The energy markets are driven by liquidity. Counterparty, credit, and market liquidity are all significant to operations in both the real-time and long-term regimes. All of these types of liquidity are balanced against the seemingly endless list of risk categories. Fundamentally, clearing risk hurdles allows for access to liquidity which in turn promotes growth.
Historically, the energy markets have utilized basic tools to achieve this balance: cash deposits, , managed open credit and clearing through the exchanges for financial risk. The simple approach is made possible by the nature of the business. Common contracts and terms, similar operating practices across the infrastructure and strict adherence to “industry norms” have provided the certainty it takes to commit to the large notional values required to operate in the energy world.
New Opportunities for Growth
What has been missing are alternatives to expand the commercial exposure horizon, maintain or improve counterparty risk profiles and effectively “clear” the risks for physical commodity as well as the associated transportation, storage and processing requirements. The traditional tools, while effective, have inherent limitations including cost, operating capital burdens and disproportional opportunity costs.
Why EH Energy?
The entry of Euler Hermes Energy into the market has created a foundation to utilize the financial strength of the insurance industry to provide an efficient, meaningful alternative to traditional methodology. By adapting credit insurance contracts to align with the standard enabling documents for the energy world and modifying bonding formats to match terms required across the spectrum, EHE is now a true liquidity agent for the energy industry.
Primarily, the applications fall into two distinct categories: commodity supply and transportation/processing assurance.
Simply put, commodity supply is the purchase and sale of energy commodity. For most commercial applications, credit insurance is a good fit. Allowing for expansion of limits with little or no risk impacts, counterparties may now transact at higher levels for longer terms without tying up capital in letters of credit, stretching internal risk limits, or stranding cash. Used in conjunction with current tools, credit insurance is now a viable tool to expand commercial exposures and grow the business. It is in real terms an additive, complementary and cost-effective source of liquidity.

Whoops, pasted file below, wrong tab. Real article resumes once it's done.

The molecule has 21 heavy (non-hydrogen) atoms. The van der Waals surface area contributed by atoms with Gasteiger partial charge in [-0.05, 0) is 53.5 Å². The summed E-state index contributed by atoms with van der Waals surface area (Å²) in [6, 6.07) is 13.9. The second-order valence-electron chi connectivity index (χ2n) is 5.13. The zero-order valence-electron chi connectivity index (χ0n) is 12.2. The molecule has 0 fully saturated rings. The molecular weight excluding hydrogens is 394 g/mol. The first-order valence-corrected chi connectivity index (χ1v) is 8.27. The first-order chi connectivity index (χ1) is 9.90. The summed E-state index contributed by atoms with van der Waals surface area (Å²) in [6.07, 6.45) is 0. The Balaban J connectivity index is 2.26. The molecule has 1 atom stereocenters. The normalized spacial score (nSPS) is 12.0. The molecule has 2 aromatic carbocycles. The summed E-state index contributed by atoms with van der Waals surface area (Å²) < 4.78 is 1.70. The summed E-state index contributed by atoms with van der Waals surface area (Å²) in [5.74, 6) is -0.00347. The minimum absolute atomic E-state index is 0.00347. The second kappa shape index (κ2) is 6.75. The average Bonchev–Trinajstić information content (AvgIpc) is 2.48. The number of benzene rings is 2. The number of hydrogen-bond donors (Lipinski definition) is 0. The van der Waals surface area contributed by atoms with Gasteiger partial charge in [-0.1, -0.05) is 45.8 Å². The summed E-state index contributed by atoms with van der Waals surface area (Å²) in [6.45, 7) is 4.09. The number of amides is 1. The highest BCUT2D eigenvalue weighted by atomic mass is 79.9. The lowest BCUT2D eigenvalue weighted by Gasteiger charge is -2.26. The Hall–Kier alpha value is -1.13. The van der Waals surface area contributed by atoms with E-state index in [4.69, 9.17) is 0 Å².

For some constructs, such as larger standalone term supply contracts or ISO credit requirements, bonding is a parallel resource to letters of credit with some distinct advantages. Terms available are now commensurate with traditional energy LoCs. 100% cover, fully callable, short payout periods and “on demand” execution are all incorporated. In addition, bonding is not a drain on capital lines and is in most cases lower in cost than LoCs. In combination, these tools dramatically expand the available commercial footprint.
From the very outset of the industry, the concept of assurance for transportation and processing has been industry practice and is supported by governance both public and private. Literally codified in the regulatory language, the practice is fundamental to support infrastructure and processing resource development. However, the tools to accomplish this have not evolved past the aforementioned traditional methods. This has created a strain on development due to the large capital requirements and the demand for certainty by market participants.
EHE On Demand Payment Bonding exists to help take the strain out of the equation by providing bonds, properly construed and at sufficient notional value to allow pipelines, shippers, processors, utilities and customers to operate and develop with confidence. Replacing cash and LoCs, bonds tap into the economic capability of the insurance industry and unlock the potential for larger participation in the energy ecosystem. Whether utilized independently or in concert, the new tools on offer from EH Energy fuel the flow of energy.